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Worm or Bug Holes

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Forum topic by Jonathan posted 10-23-2014 09:15 PM 983 views 0 times favorited 9 replies Add to Favorites Watch
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Jonathan

18 posts in 780 days


10-23-2014 09:15 PM

What does one usually do when finding worm holes in wood?

A. Do I ignore the holes and just sand and finish (Danish Oil) as normal?

B. Or do I need to do something first in case they are still alive and eating into the wood, which will affect the final product?


The wood is a slab of Guanacaste


9 replies so far

View richardwootton's profile

richardwootton

1699 posts in 1421 days


#1 posted 10-23-2014 10:13 PM

Is the wood air dried or kiln dried? I have a slab that looks very similar to that, which was used in some outdoor furniture and it has quite a few bug hole like you pictured, but they all appear to be old and vacant. However the holes only appear in the lighter colored sapwood, not in the darker heartwood.

-- Richard, Hot Springs, Ar -- Galoot In Training

View mahdee's profile

mahdee

3553 posts in 1233 days


#2 posted 10-23-2014 11:49 PM

Those are not worm holes. It could be problematic depending on whether the bus are still there or not. Since we are getting into Fall/Winter months, the bugs become less active. So, you can create a suitable environment for bugs; lets say 85 degrees to see if they are alive or dead. bring the project inside, put it on a bunch of newspaper and look for sawdust every week or so. If you don’t see any in a month, you are probably good to go with your finishing process. I usually pour some CA glue in those holes and mix glue and sawdust and force them into the holes. You can use darker sawdust to create a contrast or neutral colors to make it match..

-- earthartandfoods.com

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Jonathan

18 posts in 780 days


#3 posted 10-24-2014 02:54 AM

@Richard: I don’t know how the wood was dried, but you are correct, the bugs have only bored into the sapwood and not the brown wood.
@mrjinx007: Thank you. I took a needle and poked every hole to try and clear them out. It worked for some, but not for all. They really made some deep holes. I don’t think however that any are alive in there. (Hopefully).

View Yonak's profile

Yonak

979 posts in 987 days


#4 posted 10-24-2014 03:28 AM

I took a needle and poked every hole to try and clear them out. It worked for some, but not for all. They really made some deep holes. I don t think however that any are alive in there. (Hopefully).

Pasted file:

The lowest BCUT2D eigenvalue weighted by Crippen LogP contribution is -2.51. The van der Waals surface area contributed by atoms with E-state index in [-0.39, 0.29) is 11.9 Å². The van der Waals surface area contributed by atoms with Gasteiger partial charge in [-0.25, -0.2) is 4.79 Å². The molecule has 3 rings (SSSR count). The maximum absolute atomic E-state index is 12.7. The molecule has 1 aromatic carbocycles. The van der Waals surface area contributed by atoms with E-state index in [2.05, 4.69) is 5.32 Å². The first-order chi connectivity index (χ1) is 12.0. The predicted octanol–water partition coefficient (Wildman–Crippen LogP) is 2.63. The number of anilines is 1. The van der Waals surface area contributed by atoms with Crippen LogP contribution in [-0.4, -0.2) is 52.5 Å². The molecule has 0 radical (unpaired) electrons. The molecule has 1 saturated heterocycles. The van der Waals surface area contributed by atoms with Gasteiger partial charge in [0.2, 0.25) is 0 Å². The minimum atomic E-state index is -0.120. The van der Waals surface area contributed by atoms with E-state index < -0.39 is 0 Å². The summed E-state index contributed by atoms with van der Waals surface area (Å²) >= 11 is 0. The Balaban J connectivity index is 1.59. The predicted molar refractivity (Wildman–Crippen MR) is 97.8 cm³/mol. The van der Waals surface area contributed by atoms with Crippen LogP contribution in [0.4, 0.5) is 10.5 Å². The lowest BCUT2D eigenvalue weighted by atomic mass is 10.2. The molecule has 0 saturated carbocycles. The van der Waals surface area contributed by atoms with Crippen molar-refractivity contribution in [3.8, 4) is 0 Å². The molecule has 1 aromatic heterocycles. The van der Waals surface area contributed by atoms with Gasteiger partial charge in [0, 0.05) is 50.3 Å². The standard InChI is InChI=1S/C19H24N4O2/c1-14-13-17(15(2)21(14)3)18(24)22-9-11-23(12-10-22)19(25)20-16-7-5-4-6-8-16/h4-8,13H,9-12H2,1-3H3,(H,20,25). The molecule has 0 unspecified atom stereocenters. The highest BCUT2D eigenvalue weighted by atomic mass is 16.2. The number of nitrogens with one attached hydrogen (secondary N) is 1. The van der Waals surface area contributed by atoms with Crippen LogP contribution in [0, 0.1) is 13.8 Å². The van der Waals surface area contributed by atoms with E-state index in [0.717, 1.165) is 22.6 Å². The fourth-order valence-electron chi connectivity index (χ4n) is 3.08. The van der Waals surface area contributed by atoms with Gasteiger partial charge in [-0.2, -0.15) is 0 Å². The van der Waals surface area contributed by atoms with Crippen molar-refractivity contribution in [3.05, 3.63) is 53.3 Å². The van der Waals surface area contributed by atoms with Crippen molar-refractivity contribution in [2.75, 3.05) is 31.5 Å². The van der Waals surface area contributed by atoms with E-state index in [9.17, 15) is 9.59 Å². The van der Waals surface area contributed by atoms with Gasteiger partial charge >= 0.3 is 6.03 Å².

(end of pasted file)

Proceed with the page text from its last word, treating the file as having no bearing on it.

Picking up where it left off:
- Jonathan

Jonathan, I wouldn’t be so sure. I recommend taking mrjinx’s advice and be sure. Otherwise you can go ahead and treat the boards with insecticide or a heating treatment without testing first.

Regarding what to do once you’re sure there are no bugs, it depends on what kind of look you want. If you want a rustic look you could just leave them open. Many people like that look and even buy ambrosia wood, with the holes, on purpose. If you want a bit more of a refined look, you could fill them with putty or glue of an appropriate color.

View Jonathan's profile

Jonathan

18 posts in 780 days


#5 posted 10-24-2014 03:32 AM

Is there a recommended insecticide to use? One that will dry quickly, not ruin / discolor the wood etc.?
Thank you for the putty suggestion.

View Joseph Jossem's profile

Joseph Jossem

492 posts in 1734 days


#6 posted 10-24-2014 03:32 AM

laquer thinner poison and then more thinner probably powder post bugs if that doesnt work gas and a match. they can lay eggs and come out later after you build

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Jonathan

18 posts in 780 days


#7 posted 10-24-2014 04:38 AM

Is mineral spirits enough or does it need to be lacquer thinner?

View Yonak's profile

Yonak

979 posts in 987 days


#8 posted 10-24-2014 04:49 AM

The best method I’ve heard of is putting it inside of a plastic bag with a bug bomb. I can’t attest to this method but I’ve heard of it being done successfully.

View Jonathan's profile

Jonathan

18 posts in 780 days


#9 posted 10-27-2014 10:54 PM

Thank you all.
I placed the wood on two saw horses covered everything with painters plastic and bug bombed.

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